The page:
Ballater was hit by thunder showers on Friday that once more had the inhabitants reaching for their sandbags, but today was hot and sunny - not exactly weather for ducks, I must admit, but excellent for the ice cream vendors in the town. Everyone was out to celebrate the occasion, the Third Duck Festival, a tradition instituted the summer after the flood to, as it were, rebefriend the River Dee. The Quack Quaich was donated by the local masonic lodge as the prize for a duck race on the river, and the festival was born.


The town was pretty crowded, with stalls and events on the Green.

People were selling ducks.



There was a duck tote, for the big race, and business was brisk (proximity to the Mountain Rescue ambulance may have caused a distraction).
The most trendsetting dogs sported duck kerchiefs - this is Isla, by her owners' permission.


Nearby at the church the band was preparing for their key role in the festivities.
The crowd began to move from the Green to the river, massing on the bridge.
Others collected at the water's edge for a more action-packed view (skimming stones while they waited, anyway).
Downstream, the river was quiet.
The commentator was in a prime (if slightly hazardous) position below us.
And the moment arrived - the ducks appeared (no, really! Look harder!)
The suspense was palpable as they advanced towards us.
The field spread out.
Jostling for position, they surged towards the finish line (grounds for a stewards' enquiry?)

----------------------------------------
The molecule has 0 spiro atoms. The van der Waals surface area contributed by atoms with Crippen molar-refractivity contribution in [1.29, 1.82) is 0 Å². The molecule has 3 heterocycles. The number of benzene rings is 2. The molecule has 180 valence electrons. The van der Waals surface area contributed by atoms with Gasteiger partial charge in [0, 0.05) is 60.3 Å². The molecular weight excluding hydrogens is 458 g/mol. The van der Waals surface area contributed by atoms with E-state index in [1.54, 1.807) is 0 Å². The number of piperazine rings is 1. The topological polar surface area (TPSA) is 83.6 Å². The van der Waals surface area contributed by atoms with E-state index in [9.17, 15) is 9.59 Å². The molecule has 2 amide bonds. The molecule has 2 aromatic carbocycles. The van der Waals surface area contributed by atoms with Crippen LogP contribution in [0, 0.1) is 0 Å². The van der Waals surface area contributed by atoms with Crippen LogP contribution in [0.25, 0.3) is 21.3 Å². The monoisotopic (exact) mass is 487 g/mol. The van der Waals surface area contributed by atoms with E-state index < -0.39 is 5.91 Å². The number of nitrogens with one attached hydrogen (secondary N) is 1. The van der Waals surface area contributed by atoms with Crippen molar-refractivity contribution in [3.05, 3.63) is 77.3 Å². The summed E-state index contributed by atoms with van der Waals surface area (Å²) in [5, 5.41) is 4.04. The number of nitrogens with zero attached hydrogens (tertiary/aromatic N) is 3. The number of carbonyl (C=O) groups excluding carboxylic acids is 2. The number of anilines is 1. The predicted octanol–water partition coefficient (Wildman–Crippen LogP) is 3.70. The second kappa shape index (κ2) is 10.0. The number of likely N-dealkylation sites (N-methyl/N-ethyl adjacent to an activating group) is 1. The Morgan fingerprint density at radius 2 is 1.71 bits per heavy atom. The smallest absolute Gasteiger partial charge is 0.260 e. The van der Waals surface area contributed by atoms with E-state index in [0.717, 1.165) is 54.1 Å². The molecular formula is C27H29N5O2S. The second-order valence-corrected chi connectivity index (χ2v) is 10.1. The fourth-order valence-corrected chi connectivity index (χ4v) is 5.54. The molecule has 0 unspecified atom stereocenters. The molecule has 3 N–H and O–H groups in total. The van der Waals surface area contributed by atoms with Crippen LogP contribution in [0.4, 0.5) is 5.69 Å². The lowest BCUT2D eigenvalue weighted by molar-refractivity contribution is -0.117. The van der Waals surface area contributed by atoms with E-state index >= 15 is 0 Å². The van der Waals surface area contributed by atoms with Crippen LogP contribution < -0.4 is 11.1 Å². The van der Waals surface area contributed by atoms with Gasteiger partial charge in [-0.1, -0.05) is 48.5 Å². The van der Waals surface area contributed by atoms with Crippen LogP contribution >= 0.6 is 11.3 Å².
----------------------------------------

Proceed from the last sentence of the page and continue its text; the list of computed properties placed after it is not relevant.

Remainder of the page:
But No.4 slips ahead, and wins!
Others are still trailing behind.
The last of the field.
No. 6 finally paddles home (I think the crowds made her shy!).
The winner is piped back through the village, coincidentally passing its sponsoring hotel on the way.
Borne triumphant on the crowds!
No. 4 watches from  the prime position as the band plays.
We sensibly go and spend some money on ice cream and, er, stones.
End of a slightly surreal day - Hippolyta would have loved it! (and she would probably have taken No. 6 home with her).
















Wednesday, 30 May 2018

Crime Tour of Scotland: Aberdeen

Cold Granite (Logan McRae, Book 1) by [MacBride, Stuart]

This month for my crime tour of Scotland it’s home territory, and Aberdeen. And Aberdeen crime, for the last fifteen years or so, has meant Stuart McBride.

I first met Stuart McBride when he was still in a state of excitement at having his first book out. In a moment of enthusiasm, he agreed to take a workshop at Aberdeen Central Library on plotting a crime novel (he favours mind maps). Poor man, he was not expecting to have in his audience someone who had been trying unsuccessfully for years to be published, and was in a bit of a mental pit over the whole thing.
‘How many people here have written a book?’
Several put up their hands.
‘Published?’
The hands mostly dropped.
‘Well, the best thing you can do is write a second book. How many have written a second book?’
Just my hand, then.
‘There, you stand a much better chance with a second book! Now, are you published?’
‘No.’
‘But you’ve written a second book?’
‘Yes.’
‘Hm. Maybe better try a third?’
‘I’ve written seven.’
‘Oh.’
But he was a very funny man, and the evening (despite me) was very enjoyable, as the many, many people who have now heard him speak will know.